To achieve the above, we will continue to focus on enhancing some of our key operational priorities, including expanding network coverage, upgrading network quality, introducing more lifestyle-centric products and services, and expanding our offerings on hi-speed mobile access, especially as we further roll out EDGE nationwide.  

As customers are at the centre of what we do, greater emphasis will be placed on establishing a more personalised and targeted customer service culture across all touch points within the company, ensuring that passion for customers is an utmost priority.  

We will continue to leverage on the expertise and knowledge of our parent company Telenor and its global connections to enhance our own internal product development to be on par with international standards. We also look forward to sharing DiGi’s wealth of competency with Telenor subsidiaries globally. This again is heeding the Government’s call to develop home-grown products that are recognised in the global arena.  


What do you see as some interesting trends next year? 

To meet changing lifestyle needs – mobility plays a significant role in most people’s everyday life. This year, we have noticed the mobile communications industry experiencing strong growth, and its impressive penetration rate has also taken everyone by surprise.  

In comparison to other mobile markets in the region, Malaysia’s mobile market still has great potential to grow. Furthermore, the Malaysian mobile industry is open and receptive to new technologies. The highly competitive environment among the mobile providers will continue, as we are at the important tail end of a long growth phase.  

In just over two decades, mobile technology has catapulted from plain voice-based services to more advanced data-enhanced services. Users have therefore become more demanding of the quality of voice and data-enhanced services.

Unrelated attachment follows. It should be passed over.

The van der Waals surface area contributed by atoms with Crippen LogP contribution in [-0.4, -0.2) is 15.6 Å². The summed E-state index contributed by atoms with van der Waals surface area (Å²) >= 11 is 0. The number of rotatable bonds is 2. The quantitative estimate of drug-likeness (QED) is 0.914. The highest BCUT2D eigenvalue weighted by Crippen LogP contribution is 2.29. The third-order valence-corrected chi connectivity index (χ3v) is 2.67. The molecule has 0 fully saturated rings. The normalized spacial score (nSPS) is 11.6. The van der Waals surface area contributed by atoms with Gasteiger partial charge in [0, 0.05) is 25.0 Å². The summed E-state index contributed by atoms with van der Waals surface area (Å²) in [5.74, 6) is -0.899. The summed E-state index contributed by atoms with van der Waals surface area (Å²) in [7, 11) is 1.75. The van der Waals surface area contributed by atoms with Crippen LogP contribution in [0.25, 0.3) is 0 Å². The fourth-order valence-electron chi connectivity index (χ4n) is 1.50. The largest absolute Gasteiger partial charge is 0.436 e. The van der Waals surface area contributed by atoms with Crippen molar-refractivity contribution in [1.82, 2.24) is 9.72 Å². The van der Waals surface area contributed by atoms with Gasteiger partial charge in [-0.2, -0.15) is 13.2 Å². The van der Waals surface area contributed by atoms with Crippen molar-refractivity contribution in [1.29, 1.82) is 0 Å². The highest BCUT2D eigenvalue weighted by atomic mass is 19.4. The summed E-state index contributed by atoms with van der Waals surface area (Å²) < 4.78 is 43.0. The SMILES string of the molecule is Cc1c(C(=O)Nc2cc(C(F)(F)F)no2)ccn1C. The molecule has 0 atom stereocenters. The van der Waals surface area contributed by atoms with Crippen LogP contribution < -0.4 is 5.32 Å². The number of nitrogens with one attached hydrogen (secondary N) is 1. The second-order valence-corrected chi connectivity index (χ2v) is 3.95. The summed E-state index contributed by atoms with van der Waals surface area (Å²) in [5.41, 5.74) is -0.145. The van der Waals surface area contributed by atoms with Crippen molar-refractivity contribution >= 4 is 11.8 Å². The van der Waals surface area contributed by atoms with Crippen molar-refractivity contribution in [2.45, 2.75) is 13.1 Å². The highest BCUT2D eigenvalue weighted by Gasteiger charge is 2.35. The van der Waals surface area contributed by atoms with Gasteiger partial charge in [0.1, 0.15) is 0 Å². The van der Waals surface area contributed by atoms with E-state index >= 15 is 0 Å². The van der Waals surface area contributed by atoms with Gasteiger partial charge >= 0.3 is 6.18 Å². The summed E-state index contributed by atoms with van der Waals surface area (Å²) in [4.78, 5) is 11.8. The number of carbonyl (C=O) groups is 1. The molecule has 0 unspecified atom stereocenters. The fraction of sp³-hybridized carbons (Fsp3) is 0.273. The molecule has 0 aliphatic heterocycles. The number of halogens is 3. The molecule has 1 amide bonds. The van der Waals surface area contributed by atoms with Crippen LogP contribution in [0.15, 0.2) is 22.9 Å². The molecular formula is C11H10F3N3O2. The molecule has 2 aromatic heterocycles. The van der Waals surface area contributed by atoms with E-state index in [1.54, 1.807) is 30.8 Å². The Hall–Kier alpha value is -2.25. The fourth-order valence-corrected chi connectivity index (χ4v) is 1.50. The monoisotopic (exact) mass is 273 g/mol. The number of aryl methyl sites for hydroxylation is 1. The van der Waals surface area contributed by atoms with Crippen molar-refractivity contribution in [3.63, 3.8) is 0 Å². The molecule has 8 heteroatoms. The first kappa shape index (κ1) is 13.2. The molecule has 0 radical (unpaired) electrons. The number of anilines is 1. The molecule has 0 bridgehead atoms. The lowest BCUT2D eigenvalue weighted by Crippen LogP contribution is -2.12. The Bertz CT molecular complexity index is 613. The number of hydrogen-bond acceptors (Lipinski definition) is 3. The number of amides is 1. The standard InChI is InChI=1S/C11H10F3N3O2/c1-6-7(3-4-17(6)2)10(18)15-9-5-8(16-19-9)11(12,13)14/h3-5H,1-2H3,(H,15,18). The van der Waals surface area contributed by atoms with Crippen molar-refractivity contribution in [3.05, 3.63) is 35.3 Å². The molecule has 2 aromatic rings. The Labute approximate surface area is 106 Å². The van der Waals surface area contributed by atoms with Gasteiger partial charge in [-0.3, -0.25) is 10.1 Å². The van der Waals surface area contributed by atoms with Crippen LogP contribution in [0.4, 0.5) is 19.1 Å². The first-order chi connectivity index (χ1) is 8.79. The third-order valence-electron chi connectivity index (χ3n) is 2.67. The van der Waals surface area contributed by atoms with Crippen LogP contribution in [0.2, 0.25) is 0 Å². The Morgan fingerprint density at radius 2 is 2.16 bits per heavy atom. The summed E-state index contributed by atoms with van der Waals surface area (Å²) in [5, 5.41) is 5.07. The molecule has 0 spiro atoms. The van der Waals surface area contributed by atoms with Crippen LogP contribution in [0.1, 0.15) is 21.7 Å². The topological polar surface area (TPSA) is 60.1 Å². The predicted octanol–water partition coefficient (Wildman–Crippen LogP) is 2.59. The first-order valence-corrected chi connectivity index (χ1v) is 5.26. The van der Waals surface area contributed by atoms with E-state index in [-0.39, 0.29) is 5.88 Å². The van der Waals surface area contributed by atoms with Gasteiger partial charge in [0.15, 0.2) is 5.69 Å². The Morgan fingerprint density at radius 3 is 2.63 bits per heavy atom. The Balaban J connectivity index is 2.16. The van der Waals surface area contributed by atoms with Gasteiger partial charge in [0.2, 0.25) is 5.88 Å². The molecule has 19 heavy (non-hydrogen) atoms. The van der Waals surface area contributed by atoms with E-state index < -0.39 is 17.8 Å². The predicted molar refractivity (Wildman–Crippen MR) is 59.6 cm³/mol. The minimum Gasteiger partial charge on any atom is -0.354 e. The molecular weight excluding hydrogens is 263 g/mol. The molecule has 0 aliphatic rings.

A new trend we can see which is already burgeoning is that telcos are working together and with the regulators to achieve nationwide coverage. This is expected to continue even more aggressively in the coming year.  

With the Government’s recent call to all organisations to actively involve themselves in corporate social responsibility programmes, I believe the mobile industry will press on to further strengthen its involvement in community-based programmes. 

I also believe we are approaching a trend where mobile devices meet the tremendous resources of the Internet, creating a new dimension in communications. The convergence of IT and mobile technologies on mobile devices offers customers seamless and uninterrupted connection to services and content independent of place, time and pace. DiGi is already able to offer this to our customers on our EDGE technology, and we foresee this kind of services becoming more apparent next year as the integrated technologies provide wider accessibility to customers on the move. 

The third quarter’s GDP growth rate of 6.8% has demonstrated that the outlook for the country’s economy will continue to remain positive for the coming year. Consumer confidence and spending thus will continue to rise. We at DiGi foresee that this will further boost our opportunity for growth. 

Last but not least, it’s safe to say that mobile communications will reach a new level where it will be more natural than the house phone (fixed line). People want to call people, not places or houses. With this, owning a mobile phone only further enhances the flexibility of communications – consumers are able to stay in touch whenever and wherever they are. As a result, the level of communications and connectivity will increase and become more prevalent. 


What would you say are the challenges for this sector in 2005?